Overall, this Saris bike rack is so easy to use, is super secure for my bikes, and was very durable - holding up to all kinds of 4WD-only roads. Definitely recommend.

The Sun Sets on Another Road Trip

Well, this 2,900 mile round trip Colorado-Toronto road trip has finally come to a close, and it's been a lot of fun. It certainly couldn't compete with my Rocky Mountain trip in late June up to Jasper National Park in Alberta on a scenery scale, but it had it's moments of solitude and a lot more lake time. To have been able to use TheDyrt to help plan out a few days on the road like my time in Land Between the Lakes, using info to figure out things like which campgrounds would be good for biking and canoeing, was a real plus.

I tried to avoid the corn fields of Iowa and Nebraska both directions, and don't regret doing the eastbound portion along I-70 and through Kansas and Missouri, but it was more of the same when it came to fields and fields of crops and prairies. My bigger regret is not giving myself enough time to explore more parts of Tennesse and Kentucky like the fun city of Nashville or the distilleries. Then again, I loved every minute of my time spent in Toronto up north in cottage country with my family, and would've regretted skimming days off that experience. With only so many days off, it's pretty easy to prioritize family. It just means I'll be back to Kentucky, derby time or camping season.

Ranger Review: Beard Born Beard Comb at Big Bone Lick State Park

Campground Review

When it’s the height of summer and there’s a campground that offers mini golf and has a pool, it’s usually a good place to stop in for the night. There’s also some hiking and biking trails accessible from the main turnoff from the highway, so there’s plenty to do in the area if you’re stopping on through or staying a few days. I even noticed a root cellar to explore, and there’s a camp store near the main entrance to stock up on basic supplies and munchies. They sell ice and firewood. There’s a playground and the shower facilities also offer laundry services. The campground itself has 59 spots, separated into a large section surrounding the amenities like the pool and showers, and then a back area with about 15 spots. I chose the more secluded area for some privacy and break from a lot of the families camping nearer the main entrance. All the facilities were clean, and the pool was open until 8pm. The camping price was a little high ($23) compared to normal state parks ($15-20) but good value considering the activities available like swimming and mini golf. I recommend a spot near campsite 59, since it has a huge fire pit and seating area behind it. The rec area on site is nice for large groups to do meals or activities, and near it there’s an entryway to the lake.

Product Review

As a Ranger on TheDyrt, I get products to test from time to time, and with Beard Born, I was given a discount coupon to purchase their beard comb and try it out. I've had the comb with me on this road trip, seeing how it would handle my beard and the growth along the trip. Overall, it's a very good comb. You can check out the unboxing video and the video review here. The wood it's made from is Argentine sandalwood, and it smells great. It also is very sturdy, so you don't worry about the teeth getting caught in your gnarly facemask and pulling your hair along for the ride. It gets the job done, and with teeth of two different sizes you're face and head are in good hands (or is it teeth?). It's great to use to help with grooming, if you're someone who's looking to keep your beard trimmed as it grows, since it can highlight stray hairs after a few brushes. I use beard oil and am finding after a few weeks now the oils have seeped into the wood, giving it a great finish and smell.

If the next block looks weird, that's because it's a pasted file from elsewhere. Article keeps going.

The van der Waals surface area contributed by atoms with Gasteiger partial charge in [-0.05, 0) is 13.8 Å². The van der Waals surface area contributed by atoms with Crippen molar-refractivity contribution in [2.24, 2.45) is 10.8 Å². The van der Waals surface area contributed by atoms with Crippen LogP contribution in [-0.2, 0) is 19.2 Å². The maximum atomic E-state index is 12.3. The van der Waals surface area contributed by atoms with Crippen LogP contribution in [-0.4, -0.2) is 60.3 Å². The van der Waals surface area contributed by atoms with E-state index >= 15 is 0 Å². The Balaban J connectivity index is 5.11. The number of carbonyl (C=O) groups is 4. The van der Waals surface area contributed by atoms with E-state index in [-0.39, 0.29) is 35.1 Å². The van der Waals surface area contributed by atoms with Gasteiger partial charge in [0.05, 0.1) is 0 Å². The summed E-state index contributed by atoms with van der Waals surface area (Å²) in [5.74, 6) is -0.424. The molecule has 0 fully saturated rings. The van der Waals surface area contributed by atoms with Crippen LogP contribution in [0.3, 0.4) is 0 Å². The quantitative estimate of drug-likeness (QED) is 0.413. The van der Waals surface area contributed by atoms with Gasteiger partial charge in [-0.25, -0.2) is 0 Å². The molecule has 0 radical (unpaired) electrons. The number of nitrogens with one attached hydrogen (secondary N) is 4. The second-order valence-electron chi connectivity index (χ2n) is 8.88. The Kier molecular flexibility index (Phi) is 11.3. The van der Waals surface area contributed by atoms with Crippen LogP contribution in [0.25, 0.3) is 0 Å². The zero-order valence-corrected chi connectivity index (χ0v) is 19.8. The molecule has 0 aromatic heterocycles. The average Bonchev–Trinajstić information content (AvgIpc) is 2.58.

The carry case is a nice touch. I didn't think I would wind up carrying this thing around with me, but once your beard get's pretty thick it's nice it's something that you can carry in your pocket, protected, and with another pouch for your wallet belongings. I don't think I'll use it to replace my wallet, but I see how if you wanted to keep this comb is a bag with your other toiletries, the case keeps it protected from other stuff in your bag. You don't want toothpaste getting on your comb's teeth - that's not how toothpaste works.

Road Trip Update - Time for the passport!

After a few days of sweating without showering and talking more to my dog than to other humans, this was a great spot to cap off the road trip. It was nice to have only a 4 hour drive from Land Between the Lakes to Big Bone Lick as well so when I arrived I still had the daylight with me to go for a hike and try for the new low score at the on-site mini golf course. Tennessee and Kentucky has been an interesting experience and states I need to spend more time in. I missed out on Jack Daniels, horse racing, and all of Nashville. I had a deadline to keep and I’m certainly looking forward to the family time up in Canada, but to drive all these miles and hours and not have enough time to check out the music or liquor seems a little sacrilege. Whether it’s a Kentucky Derby or another camping expedition, I’ll certainly be back.

Much better spots within LBL to set up camp

Nickell Branch was a miss. It has one set of bathrooms, but they’re not centrally located. There are campsites close to the water, but not a lot of flat ground close to it, so you’re camping higher up and away from the shoreline, and even then the ground wasn’t very flat – so not a good place if you want to sleep in a tent. The sites were primitive – a picnic table and a fire pit, but not all sites had both. The nicest thing about this place was the road in and out which was nicely paved and allowed for some enjoyable biking, but given the options of campsites in the park area, I would look elsewhere before considering this place.